Did you grow up in Suffolk?

We would love to hear your stories of growing up wild in Suffolk.



Growing up wild in Suffolk

Monday 12th September 2016

As part of a Heritage Lottery Funded initiative Suffolk Wildlife Trust is collecting stories from people who grew up in the county. The stories will be used to create a memory bank of childhood adventures in nature.

Suffolk's landscape is special for a lot of reasons, not least for the memories it holds of childhood days spent exploring nature.

The pioneering project, which is being backed by the East Anglian Daily Times and BBC Suffolk, is designed to inspire families to spend more time in the county’s wild spaces.

The Trust is well on its way to collecting at least 100 people’s stories of Suffolk’s summers and winters-gone-by, and you can explore these on the website - the stories will also be featured in an exhibition around the county before being lodged with the Suffolk Records Office.

Sara Holman and Tracey Housley who are co-ordinating the campaign, said they hoped Growing Up Wild could help preserve an important part of Suffolk’s heritage.
Sara said: “While changes in the physical landscape, or declines in species, have been well documented, the oral history of people’s lived experiences of wildlife and wild places remains largely anecdotal.

“We know from our experience with volunteers, staff and close work with the communities of Suffolk that there is a wealth of untapped stories in our region; whether it is swimming lessons in rivers, climbing trees or just running wild until tea time.

“We believe these tales and images will clearly demonstrate how children in our county have always grown up with a largely outdoor life.”

But the campaign, which is supported by Heritage Lottery Fund, will also paint a vivid picture of the lost Suffolk that the Trust is striving to restore; a Living Landscape of flower-rich meadows, furzy commons and expansive wetlands.

“The memories captured during Growing Up Wild”, Tracey explains, “will allow people to see how the Suffolk countryside used to be and illustrate the changes that have taken place since World War II. Hopefully not only will this inspire people to get outside, but it will encourage them to take action for wildlife where they live.”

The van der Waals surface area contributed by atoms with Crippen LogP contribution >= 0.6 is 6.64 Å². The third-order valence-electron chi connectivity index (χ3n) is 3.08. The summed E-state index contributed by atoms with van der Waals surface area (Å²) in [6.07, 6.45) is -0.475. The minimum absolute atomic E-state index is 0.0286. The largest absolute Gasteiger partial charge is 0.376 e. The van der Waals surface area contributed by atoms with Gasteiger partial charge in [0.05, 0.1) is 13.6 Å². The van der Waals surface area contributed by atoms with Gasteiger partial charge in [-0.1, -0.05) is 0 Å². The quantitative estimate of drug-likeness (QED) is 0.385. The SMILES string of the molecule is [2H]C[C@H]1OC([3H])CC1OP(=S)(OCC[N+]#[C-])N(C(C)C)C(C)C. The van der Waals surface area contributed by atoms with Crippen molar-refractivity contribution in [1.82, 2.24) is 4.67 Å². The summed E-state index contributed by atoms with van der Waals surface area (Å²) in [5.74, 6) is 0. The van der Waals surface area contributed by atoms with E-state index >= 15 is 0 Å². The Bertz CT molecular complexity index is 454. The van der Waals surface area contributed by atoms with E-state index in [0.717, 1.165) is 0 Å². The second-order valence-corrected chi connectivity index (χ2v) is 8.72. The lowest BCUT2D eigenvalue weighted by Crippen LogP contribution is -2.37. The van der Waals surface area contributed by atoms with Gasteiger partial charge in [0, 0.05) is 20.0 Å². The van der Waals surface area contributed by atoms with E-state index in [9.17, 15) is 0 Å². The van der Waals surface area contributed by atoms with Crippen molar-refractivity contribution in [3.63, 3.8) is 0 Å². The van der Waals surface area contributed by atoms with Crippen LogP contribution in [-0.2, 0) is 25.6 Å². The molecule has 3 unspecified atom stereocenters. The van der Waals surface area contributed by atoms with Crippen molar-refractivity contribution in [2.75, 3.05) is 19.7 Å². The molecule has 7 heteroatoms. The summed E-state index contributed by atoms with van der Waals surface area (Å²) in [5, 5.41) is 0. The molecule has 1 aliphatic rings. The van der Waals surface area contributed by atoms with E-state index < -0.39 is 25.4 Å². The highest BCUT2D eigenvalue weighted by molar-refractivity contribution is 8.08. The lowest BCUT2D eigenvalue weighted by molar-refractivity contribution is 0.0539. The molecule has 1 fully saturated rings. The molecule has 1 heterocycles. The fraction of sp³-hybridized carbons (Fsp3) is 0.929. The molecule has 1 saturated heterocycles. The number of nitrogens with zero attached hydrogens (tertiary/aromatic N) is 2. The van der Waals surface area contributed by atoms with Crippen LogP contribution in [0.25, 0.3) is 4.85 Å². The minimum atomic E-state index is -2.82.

A spokeswoman for Heritage Lottery Fund said:  “Suffolk’s natural heritage is precious and this excellent project will help people understand and experience this for themselves.  It’s a great example of how everyone can get involved in the heritage on their doorstep through sharing memories and being outdoors.  We are delighted that, thanks to National Lottery players, we have been able to support the creation of this treasure trove of wild memories.”

The timing of the campaign, which will see stories being shared in the EADT, BBC Suffolk and on the Trust’s reserves is also important. Recent research has suggested that the last 40 years has seen children become increasingly separated from nature.

A national YouGov poll, commissioned by The Wildlife Trusts in 2015, revealed that 57% of parents thought their children spend less time outdoors than they did, while 37% of children had reportedly not played outside by themselves in the past six months. One in three children were said to have never climbed a tree.

“The survey highlighted a clear discrepancy between what parents think is best for children and what they actually experience”, Tracey said. “While 91% of parents of children aged 18 and under think having access to nature is important, 78% of parents said they are worried their own children don’t spend enough time interacting with or experiencing the outside world.”

Other research in the last decade has shown that simple activities like walking to school have decreased – dropping from 80% of seven to 8-year-olds in 1971 to just 10% by 1991.
In fact children are said now to only roam 300 yards away from their home, rather than the six miles of 1915.